El Primer milagro de Jesús fue convertir el agua en vino, para que hubiera alegría y abundancia en las bodas de Caná y tomo una copa de vino en la última cena la simbolizo como su sangre que iba ser entregada para el perdón de nuestros pecados y nuestra salvación y nos llevara a la alegría eterna que solo Su sangre puede ofrecer.

En cambio, el amor de Dios se manifiesta plenamente en la vida del que obedece su palabra. De este modo sabemos que estamos unidos a él, el que afirma que permanece en él debe vivir como él vivió (1 Juan 2.5-6).

Hoy cuando pasemos a tomar la comunión recordemos el primer milagro o una de las primeras señales que hiso, que solo en El encontraremos la paz y el amor que buscamos y le pidamos que sane nuestro cuerpo, mente y corazón, que encontremos un nuevo amanecer, un nuevo comienzo.

Oremos

Dios Padre todo poderoso hoy te pedimos por todas las personas que necesitan un milagro que han esperado por muchos años, te pedimos por todas las personas que viven en la depresión o viven atrapadas en un vicio y necesitan ser sanadas, danos esa alegría que solo tu puedes dar ya que tu eres la vid verdadera que nos lleva a la felicidad eterna.

Amen.
Pastor Gerardo Vázquez

Recibiendo El Espiritu Santo

Hechos: 8:14-17.

pastor con paloma blanca

Después de la gran persecución contra la iglesia en Jerusalén, y todos, excepto los apóstoles, se dispersaron por las regiones de Judea y Samaria. Unos hombres piadosos sepultaron a Esteban e hicieron gran duelo por él. Saulo, por su parte, causaba estragos en la iglesia: entrando de casa en casa, arrastraba a hombres y mujeres y los metía en la cárcel.

Saulo, que más adelante seria Pablo, perseguía a los cristianos por celo y por pensar que, hacia lo correcto, ya que era judío, y la doctrina de los Discípulos y los cristianos hacían lo opuesto de las enseñanzas judías.

Los que se habían dispersado predicaban la palabra por donde quiera que iban. Felipe bajó a una ciudad de Samaria y les anunciaba al Mesías. Al oír a Felipe y ver las señales milagrosas que realizaba, mucha gente se reunía y todos prestaban atención a su mensaje. De muchos endemoniados los espíritus malignos salían dando alaridos, y un gran número de paralíticos y cojos quedaban sanos. Y aquella ciudad se llenó de alegría.

Ya desde antes había en esa ciudad un hombre llamado Simón que, jactándose de ser un gran personaje, practicaba la hechicería y asombraba a la gente de Samaria. Todos, desde el más pequeño hasta el más grande, le prestaban atención y exclamaban: «¡Este hombre es al que llaman el Gran Poder de Dios!»

Lo seguían porque por mucho tiempo los había tenido deslumbrados con sus artes mágicas. Pero, cuando creyeron a Felipe, que les anunciaba las buenas nuevas del reino de Dios y el nombre de Jesucristo, tanto hombres como mujeres se bautizaron. Simón mismo creyó y después de bautizarse, seguía a Felipe por todas partes, asombrado de los grandes milagros y señales que veía.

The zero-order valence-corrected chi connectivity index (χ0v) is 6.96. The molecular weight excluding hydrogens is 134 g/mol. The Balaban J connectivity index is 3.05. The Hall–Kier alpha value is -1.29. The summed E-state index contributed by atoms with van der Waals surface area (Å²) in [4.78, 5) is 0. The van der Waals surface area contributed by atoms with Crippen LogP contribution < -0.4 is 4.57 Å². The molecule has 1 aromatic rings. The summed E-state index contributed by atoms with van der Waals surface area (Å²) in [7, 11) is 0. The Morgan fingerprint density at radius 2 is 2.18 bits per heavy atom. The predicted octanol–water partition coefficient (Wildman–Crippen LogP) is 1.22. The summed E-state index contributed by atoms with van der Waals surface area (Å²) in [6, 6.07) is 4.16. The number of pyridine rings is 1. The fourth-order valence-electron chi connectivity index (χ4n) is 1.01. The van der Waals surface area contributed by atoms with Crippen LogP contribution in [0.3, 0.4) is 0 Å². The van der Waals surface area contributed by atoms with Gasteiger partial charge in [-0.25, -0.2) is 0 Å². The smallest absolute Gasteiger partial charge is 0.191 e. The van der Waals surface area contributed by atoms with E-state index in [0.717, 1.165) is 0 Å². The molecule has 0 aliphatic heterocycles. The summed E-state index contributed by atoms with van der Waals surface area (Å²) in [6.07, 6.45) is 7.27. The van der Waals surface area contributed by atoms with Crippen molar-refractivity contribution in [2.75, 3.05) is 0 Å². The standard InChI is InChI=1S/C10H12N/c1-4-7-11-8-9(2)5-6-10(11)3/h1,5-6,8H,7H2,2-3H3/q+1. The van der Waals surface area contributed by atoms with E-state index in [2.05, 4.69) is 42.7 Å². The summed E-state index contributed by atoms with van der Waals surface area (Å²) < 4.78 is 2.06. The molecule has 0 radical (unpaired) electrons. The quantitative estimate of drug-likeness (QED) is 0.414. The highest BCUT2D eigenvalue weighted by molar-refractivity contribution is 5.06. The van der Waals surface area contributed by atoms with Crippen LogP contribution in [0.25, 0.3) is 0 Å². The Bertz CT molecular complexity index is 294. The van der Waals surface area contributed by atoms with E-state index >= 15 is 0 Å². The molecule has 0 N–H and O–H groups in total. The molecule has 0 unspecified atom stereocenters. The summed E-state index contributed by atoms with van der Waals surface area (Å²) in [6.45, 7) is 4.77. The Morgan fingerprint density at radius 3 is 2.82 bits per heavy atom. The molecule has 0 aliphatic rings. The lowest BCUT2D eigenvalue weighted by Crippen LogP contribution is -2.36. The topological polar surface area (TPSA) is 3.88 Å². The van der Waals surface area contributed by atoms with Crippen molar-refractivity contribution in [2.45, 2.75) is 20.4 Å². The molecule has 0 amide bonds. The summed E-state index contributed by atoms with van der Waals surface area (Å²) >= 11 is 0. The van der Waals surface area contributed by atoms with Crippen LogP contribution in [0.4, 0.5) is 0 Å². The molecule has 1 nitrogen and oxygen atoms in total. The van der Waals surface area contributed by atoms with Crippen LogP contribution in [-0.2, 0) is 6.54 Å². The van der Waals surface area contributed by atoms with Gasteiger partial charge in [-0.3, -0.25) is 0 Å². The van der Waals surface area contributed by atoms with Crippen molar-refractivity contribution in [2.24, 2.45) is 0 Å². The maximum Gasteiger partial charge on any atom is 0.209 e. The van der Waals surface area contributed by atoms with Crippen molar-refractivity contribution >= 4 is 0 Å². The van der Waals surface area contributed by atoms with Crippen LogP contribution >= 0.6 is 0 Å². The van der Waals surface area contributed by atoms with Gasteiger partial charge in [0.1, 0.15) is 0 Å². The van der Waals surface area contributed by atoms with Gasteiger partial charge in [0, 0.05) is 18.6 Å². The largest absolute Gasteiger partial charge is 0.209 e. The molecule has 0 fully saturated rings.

Cuando los apóstoles que estaban en Jerusalén se enteraron de que los samaritanos habían aceptado la palabra de Dios, les enviaron a Pedro y a Juan. Estos, al llegar, oraron por ellos para que recibieran el Espíritu Santo, porque el Espíritu aún no había descendido sobre ninguno de ellos; solamente habían sido bautizados en el nombre del Señor Jesús. Entonces Pedro y Juan les impusieron las manos, y ellos recibieron el Espíritu Santo.

Al ver Simón que mediante la imposición de las manos de los apóstoles se daba el Espíritu Santo, les ofreció dinero y les pidió:

—Denme también a mí ese poder, para que todos a quienes yo les imponga las manos reciban el Espíritu Santo.

¡Que tu dinero perezca contigo —le contestó Pedro—, porque intentaste comprar el don de Dios con dinero! No tienes arte ni parte en este asunto, porque no eres íntegro delante de Dios. Por eso, arrepiéntete de tu maldad y ruega al Señor. Tal vez te perdone el haber tenido esa mala intención. Veo que vas camino a la amargura y a la esclavitud del pecado.

Rueguen al Señor por mí —respondió Simón—, para que no me suceda nada de lo que han dicho.

El 19 de agosto del 2021 me encontraba en Atotonilco El Alto Jalisco México de vacaciones. Muchos de ustedes saben que fui casado y que hubo 1 hijo y un aborto de una niña en mi matrimonio, que están sepultados junto al cuerpo de mi mama, y pues mi padre y abuelos ya fallecieron también. Como es costumbre cada que voy a México les llevo flores al cementerio.

Un poco después, antes de retirarme, me quede pensando que muchos emigrantes cuando regresan a sus países de origen y van a encontrarse con sus hijos, padres y abuelos, hay mucha alegría y celebración.

Yo voy al cementerio. Honestamente me sentí olvidado por Dios y no podía entender porque a mí, porque mi vida de juventud fue diferente a los demás. Me sentía solo, pero no lo estaba, estaban conmigo mi sobrino y uno de mis ahijados.

Me acerqué a servirle a Dios a los 35 años al 100/100, para combatir mi depresión y soledad. Reafirme mi bautismo y mi compromiso de ser un servidor de Dios y un discípulo de Nuestro Señor Jesucristo, En Cristo Vive en el Maguey, Atotonilco El Alto